California

Jerry Brown: California's Recovering, So Let's Spend, Spend, Spend!

Education and health spending on the rise, but those commitments still can't kill high-speed rail

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Gov. Jerry Brown indicates how much high-speed rail the state's cap-and-trade auction revenue can pay for

Calif. Gov. Jerry Brown released his proposed budget for 2013-14 Thursday, increasing education spending while having an extremely optimistic outlook of California's economic future.

What's getting most attention (because the increased spending and rosy outlook were already gimmes in the reporting of the state's economy), is Brown's declaration that the state's budget deficit – estimated at well over $20 billion just last summer – was all but gone.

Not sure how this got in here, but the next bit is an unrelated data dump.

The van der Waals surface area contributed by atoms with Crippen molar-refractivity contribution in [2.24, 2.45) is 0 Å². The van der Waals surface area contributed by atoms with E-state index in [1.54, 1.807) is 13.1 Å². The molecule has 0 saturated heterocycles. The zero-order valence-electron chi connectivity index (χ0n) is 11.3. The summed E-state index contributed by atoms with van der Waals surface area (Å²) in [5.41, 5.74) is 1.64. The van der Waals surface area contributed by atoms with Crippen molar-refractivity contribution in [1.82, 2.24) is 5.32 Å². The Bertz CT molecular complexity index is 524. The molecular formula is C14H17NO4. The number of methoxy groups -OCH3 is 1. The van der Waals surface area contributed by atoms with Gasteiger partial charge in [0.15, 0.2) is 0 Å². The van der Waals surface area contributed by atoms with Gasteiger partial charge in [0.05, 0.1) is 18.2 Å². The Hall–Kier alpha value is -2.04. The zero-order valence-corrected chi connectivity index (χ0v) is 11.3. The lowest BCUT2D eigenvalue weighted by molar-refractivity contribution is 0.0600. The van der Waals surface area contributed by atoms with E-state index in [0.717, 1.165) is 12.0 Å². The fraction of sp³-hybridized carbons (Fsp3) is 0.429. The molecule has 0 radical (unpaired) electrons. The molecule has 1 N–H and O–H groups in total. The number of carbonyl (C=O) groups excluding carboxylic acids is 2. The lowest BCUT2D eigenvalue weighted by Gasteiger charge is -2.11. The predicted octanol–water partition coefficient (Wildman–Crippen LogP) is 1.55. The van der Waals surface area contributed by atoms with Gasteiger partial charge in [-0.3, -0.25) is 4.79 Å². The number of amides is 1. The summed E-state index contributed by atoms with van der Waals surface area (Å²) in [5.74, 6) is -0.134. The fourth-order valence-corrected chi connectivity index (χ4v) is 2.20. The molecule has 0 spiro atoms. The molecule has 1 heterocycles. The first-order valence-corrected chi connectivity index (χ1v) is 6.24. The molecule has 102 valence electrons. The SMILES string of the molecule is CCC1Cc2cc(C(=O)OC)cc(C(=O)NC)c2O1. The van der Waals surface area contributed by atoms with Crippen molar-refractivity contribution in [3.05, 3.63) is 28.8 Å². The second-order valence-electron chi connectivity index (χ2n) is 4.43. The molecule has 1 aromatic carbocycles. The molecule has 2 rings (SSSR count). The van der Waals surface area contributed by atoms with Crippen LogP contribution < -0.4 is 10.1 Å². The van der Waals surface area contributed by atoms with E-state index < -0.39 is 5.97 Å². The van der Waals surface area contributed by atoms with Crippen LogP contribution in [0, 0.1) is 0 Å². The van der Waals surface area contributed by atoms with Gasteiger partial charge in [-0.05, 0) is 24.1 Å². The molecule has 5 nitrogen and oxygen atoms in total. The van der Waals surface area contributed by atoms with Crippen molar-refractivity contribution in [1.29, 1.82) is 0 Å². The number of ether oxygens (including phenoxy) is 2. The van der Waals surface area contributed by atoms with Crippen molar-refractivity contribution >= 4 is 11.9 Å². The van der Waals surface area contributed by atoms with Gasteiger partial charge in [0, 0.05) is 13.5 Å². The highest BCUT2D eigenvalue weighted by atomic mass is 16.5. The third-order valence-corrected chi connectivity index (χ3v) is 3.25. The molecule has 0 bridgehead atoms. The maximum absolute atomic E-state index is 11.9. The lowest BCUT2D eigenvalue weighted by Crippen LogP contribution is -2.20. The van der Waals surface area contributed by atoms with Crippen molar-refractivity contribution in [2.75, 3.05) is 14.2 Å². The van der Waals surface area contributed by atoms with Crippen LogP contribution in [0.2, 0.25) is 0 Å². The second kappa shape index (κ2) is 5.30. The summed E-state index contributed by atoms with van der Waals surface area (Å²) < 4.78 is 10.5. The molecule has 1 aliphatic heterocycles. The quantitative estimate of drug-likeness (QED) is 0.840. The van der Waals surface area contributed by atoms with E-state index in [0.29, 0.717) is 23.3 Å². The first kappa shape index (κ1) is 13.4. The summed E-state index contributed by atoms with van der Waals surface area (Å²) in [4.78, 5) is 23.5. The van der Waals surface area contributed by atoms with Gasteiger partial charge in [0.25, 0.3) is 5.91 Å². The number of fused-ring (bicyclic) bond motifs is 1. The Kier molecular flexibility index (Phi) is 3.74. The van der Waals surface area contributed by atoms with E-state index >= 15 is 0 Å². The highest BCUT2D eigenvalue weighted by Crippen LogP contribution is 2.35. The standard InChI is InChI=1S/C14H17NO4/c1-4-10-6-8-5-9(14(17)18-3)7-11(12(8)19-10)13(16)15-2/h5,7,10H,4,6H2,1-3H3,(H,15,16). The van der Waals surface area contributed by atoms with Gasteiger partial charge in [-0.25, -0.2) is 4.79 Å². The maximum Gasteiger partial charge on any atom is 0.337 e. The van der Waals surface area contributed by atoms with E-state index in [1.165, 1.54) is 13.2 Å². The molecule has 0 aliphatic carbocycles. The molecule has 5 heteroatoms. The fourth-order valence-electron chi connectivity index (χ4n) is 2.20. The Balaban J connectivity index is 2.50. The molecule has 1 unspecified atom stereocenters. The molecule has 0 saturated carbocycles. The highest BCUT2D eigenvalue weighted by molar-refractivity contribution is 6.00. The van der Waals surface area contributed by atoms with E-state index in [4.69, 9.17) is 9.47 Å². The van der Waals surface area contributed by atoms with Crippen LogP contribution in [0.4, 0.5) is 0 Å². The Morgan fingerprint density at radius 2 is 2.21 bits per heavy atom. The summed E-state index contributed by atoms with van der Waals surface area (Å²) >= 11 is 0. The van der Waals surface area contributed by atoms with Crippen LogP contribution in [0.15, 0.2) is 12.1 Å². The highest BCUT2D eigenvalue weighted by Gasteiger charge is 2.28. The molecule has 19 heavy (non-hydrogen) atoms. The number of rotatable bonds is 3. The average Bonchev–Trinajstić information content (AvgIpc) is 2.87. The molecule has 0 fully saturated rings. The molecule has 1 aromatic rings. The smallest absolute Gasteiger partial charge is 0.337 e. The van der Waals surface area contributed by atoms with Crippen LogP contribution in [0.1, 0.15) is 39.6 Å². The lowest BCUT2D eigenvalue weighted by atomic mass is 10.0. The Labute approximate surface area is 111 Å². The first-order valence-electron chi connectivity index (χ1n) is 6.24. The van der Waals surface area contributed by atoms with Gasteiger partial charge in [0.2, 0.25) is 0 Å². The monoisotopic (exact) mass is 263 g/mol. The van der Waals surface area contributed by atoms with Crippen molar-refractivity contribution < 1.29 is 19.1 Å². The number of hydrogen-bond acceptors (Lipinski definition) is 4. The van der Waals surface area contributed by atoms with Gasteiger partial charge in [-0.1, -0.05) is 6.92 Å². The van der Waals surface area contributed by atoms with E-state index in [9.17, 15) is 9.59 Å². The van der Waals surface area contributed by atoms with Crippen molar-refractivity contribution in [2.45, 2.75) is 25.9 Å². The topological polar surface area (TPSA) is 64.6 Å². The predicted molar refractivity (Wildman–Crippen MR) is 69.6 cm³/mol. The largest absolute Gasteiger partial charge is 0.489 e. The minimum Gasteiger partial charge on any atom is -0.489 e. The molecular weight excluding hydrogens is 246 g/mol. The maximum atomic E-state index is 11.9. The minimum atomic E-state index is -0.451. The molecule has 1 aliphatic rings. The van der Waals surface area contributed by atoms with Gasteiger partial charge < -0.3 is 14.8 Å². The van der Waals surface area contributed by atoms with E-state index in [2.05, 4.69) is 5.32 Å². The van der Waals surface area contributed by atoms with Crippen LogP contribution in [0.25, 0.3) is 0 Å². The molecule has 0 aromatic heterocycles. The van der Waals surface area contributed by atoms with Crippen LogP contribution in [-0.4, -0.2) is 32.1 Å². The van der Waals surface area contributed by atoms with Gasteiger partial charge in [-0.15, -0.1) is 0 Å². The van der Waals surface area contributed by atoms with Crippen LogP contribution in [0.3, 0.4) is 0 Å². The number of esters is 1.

Not getting as much reporting (in favor of pretending the state has faced deep-to-the-bone cuts) is that the state's deficit is being turned into debt.  To be fair to Brown, though, he's not ignoring it in his budget summary (pdf):

The state's budget challenges have been exacerbated by the Wall of Debt—an unprecedented level of debts, deferrals, and budgetary obligations accumulated over the prior decade. In 2013?14 alone, the state will dedicate $4.2 billion to repay this budgetary borrowing—paying for the expenses of the past, instead of meeting current needs. Moving forward, continuing to pay down the Wall of Debt is key to increasing the state's fiscal capacity. In 2011, the level of outstanding budgetary borrowing totaled $35 billion.